Despite its dispiritingly anti-intellectual president, the Trump era has paradoxically been the Age of the Think Tank.
It’s no secret that the president often lacks in ideological consistency. Some would say that contributed to his success in the 2016 general election. So for those not too proud to play the game, it’s a wide-open field for trying to steer the administration’s prerogatives in one ideological direction or the other.
That’s not necessarily a bad thing, depending on who you ask. But it does make every day in the little-understood, bureaucratic underworld of policy shop shenanigans a veritable knife fight.
The latest entrant is the Committee on the Present Danger. Represented by former White House strategist Steve Bannon and Frank Gaffney, head of the Center for Security Policy, this is third resuscitation of a foreign policy interest group that has existed in manifold forms since the advent of the Cold War.
Bannon and Gaffney say the world has changed: far from paling in comparison to the Soviet challenge, Xi Jinping’s China is a something Marxist Eurasia never was: an economic peer—even a successor state. Additionally, they argue, Xi and his team in Beijing are authoritarians with Alexandrian ambition, a marked departure from the Chinese technocrats who have reigned since leader Deng Xiaoping retired in 1989.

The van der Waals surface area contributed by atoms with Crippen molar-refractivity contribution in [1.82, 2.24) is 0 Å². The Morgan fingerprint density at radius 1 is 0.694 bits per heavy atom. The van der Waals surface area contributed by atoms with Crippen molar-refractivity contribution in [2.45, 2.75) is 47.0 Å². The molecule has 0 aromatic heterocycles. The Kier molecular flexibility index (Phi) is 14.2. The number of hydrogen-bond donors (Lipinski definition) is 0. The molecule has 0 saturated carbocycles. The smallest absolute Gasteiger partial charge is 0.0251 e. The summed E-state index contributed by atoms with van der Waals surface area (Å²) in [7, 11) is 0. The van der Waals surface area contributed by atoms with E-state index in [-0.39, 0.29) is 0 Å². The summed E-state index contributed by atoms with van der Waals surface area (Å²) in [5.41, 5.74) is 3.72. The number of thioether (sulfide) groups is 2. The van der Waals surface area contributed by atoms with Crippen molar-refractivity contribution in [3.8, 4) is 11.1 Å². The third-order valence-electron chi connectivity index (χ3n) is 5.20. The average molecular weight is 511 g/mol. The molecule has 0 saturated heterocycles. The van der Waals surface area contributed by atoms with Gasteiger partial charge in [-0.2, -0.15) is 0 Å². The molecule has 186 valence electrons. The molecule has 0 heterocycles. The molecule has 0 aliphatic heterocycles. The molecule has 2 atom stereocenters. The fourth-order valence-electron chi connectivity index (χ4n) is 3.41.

“A radical cadre led by President Xi and Wang Quisan have consolidated power within the CCP,” Bannon told me. “This cadre has enslaved the Chinese people.”
Red Scares dominated the States sixty years ago; but following the butchery of Josef Stalin, short of a brief, soul-searching moment when Sputnik darted the heavens, it never appeared to most reasonably thinking people that Leninism was ever preferable to what we had here in the United States. As the peerless historian Stephen Kotkin precisely notes: “What’s the difference between communism and fascism? Communism is over.”
Critics pooh-pooh the China challenge, saying the build-up of Western tension with the Communist nation today is but a shadow of the grand, murderous philosophical competition that dominated the last century. They’re wrong. As Bannon and Gaffney suggest, the encore of efficient authoritarianism is the story of our time, an existential challenge for the West’s way of doing business not seen since the 1930’s.
They’re not alone. They were joined earlier this week at event on Capitol Hill by other heavy-hitters in Trumpland: Texas Senator Ted Cruz, former House Speaker Newt Gingrich, and Asia studies bigwig Gordon Chang, to name a few. Brian Kennedy of the Claremont Institute and his own American Strategy Group, is the committee’s titular chairman. “Very much as we had to get organized in the thirties to stop un-American activities…we’re going to go through the same cycle here,” said Gingrich. The Chinese “invest billions in espionage and theft,” implored Sen. Cruz. And Chang sounded the alarm on brain injuries (not officially corroborated by the State Department) suffered by U.S. diplomatic personnel working in Guangzhou.
For this crew, the path forward is clear: overt confrontation—and not just toward the Chinese. Bluechip American firms have sold out their fellow citizens, Bannon argued to the crowd. President Xi, he exclaimed, now runs “a full-scale information and economic war against the West.”